It was recently brought to my attention that last April, several news sources, including the Boston Herald and the Connecticut Business News Journal, reported that the first Genetic Information Non-discrimination Act (GINA) case has been filed with the Equal Employment Opportunity Commission (EEOC) and the Connecticut Commission on Human Rights and Opportunities in the United States. On November 21, 2009, GINA made it illegal for organizations, insurance companies and health care providers to discriminate against employees or applicants based on genetic information. This added another protected ground to the standard list of age, race, colour, creed, gender, national origin and disability, and in some states, sexual preference.
The employee’s suit claims that despite “glowing evaluations for years”, she was fired after allegedly sharing with her employer information about a genetic test and surgery she recently underwent to prevent breast cancer. The genetic testing was done in 2004 and indicated she carried the gene implicated in breast cancer. Consequently, in 2009, she opted for a preventative double mastectomy.
A spokesman for the employer, “emphatically and categorically” denies the allegations. The spokesman also said the company has a policy not to discuss personnel matters and will not comment further.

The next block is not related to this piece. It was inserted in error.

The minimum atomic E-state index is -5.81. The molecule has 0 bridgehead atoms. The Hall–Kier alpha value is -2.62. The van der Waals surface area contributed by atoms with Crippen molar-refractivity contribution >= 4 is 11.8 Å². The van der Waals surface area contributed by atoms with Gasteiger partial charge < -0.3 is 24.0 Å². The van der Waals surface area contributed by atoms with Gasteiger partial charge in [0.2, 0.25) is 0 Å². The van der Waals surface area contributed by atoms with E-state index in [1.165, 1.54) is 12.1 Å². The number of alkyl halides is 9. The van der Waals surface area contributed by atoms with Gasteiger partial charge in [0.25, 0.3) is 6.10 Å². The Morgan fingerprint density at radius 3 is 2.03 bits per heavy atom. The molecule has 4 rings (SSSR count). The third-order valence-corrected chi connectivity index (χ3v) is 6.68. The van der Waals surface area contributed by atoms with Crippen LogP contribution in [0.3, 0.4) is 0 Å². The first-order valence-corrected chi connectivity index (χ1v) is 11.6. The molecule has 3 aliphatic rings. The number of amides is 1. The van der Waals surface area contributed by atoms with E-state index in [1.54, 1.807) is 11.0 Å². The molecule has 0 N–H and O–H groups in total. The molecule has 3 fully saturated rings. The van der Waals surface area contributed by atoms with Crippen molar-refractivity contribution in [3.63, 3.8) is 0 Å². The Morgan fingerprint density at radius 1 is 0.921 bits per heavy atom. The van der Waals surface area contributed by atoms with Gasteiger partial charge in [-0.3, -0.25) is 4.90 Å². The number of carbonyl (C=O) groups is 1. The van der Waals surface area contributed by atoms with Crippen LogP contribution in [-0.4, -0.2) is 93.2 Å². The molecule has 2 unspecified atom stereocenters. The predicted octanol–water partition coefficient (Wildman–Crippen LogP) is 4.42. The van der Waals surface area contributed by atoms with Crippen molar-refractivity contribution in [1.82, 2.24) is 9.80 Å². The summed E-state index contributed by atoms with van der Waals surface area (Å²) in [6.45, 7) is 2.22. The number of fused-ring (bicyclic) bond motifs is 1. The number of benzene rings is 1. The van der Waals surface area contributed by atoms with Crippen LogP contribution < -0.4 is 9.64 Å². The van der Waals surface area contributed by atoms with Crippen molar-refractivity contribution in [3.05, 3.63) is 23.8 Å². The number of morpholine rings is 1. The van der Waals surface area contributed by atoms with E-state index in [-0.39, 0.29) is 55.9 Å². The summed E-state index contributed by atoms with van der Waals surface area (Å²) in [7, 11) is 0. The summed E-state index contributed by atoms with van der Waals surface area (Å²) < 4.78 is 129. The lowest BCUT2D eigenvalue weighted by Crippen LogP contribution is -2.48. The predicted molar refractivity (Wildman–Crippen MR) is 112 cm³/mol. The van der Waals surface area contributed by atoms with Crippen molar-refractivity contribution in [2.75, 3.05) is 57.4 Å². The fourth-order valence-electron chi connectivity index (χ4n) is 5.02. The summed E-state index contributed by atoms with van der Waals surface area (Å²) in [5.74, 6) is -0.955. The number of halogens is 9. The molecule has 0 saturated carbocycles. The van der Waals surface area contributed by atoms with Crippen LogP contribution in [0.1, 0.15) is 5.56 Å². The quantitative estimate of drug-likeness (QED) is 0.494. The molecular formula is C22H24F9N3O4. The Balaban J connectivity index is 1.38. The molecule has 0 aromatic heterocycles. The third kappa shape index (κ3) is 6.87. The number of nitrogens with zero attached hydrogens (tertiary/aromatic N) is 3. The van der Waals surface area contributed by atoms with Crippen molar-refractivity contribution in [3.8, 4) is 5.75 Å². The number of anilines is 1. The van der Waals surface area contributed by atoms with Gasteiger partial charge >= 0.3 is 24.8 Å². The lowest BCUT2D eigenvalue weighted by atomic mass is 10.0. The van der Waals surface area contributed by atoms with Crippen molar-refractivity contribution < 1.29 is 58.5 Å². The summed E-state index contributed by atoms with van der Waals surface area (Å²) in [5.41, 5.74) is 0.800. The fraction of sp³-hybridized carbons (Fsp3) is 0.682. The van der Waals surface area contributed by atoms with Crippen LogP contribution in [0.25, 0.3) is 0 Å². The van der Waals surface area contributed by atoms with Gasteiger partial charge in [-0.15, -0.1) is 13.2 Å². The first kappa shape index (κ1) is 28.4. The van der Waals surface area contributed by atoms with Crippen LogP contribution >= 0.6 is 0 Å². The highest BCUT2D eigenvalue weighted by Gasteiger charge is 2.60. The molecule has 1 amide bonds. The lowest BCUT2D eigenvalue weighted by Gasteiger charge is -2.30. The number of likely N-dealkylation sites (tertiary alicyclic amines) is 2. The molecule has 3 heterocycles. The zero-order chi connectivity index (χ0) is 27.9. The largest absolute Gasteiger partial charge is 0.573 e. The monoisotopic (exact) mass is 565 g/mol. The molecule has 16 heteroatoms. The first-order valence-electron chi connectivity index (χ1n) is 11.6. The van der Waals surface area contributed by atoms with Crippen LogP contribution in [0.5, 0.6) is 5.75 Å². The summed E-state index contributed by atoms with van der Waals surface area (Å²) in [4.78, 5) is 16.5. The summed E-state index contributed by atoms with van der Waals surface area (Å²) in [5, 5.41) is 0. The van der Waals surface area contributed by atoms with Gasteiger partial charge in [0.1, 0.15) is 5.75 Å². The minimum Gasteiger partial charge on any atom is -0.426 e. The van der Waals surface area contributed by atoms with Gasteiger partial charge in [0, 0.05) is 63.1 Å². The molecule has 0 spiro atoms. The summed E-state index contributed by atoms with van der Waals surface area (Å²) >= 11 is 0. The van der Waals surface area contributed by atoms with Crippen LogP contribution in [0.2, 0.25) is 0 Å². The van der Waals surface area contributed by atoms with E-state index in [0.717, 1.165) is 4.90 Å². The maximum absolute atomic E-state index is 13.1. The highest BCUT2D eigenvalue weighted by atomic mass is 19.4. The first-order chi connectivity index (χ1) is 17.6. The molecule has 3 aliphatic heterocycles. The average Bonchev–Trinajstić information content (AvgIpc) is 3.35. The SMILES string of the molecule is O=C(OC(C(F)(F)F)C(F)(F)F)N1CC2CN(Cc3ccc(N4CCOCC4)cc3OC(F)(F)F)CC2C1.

ABC News has a very detailed interview with the employee.
While the Connecticut case may be among the first under GINA, more claims are likely to follow. Some suggest that this lawsuit will be settled out of court; despite, US employers and Canadian employers with employees in the US should familiarize themselves with their legal requirements under GINA. Also, Canadian employers should note that this is an issue that may have legal and ethical ramifications in Canada in the near future.
If you want to know more about GINA, and the Canadian perspective, read my previous post on the topic.
On November 27, 2009, the Office of the Privacy Commissioner of Canada (OPC) and Genome Canada co-sponsored a policy event focusing on consent and privacy issues raised when biological samples and related information are collected from individuals – then banked for genetic research. The use of genetic information by insurance companies and employers is of particular concern to the OPC and they are investigating how this very sensitive information can be used to make decisions that can have a significant impact on individuals.
More information can be found at the Genome Canada website.
Human Resources and Compliance Managing Editor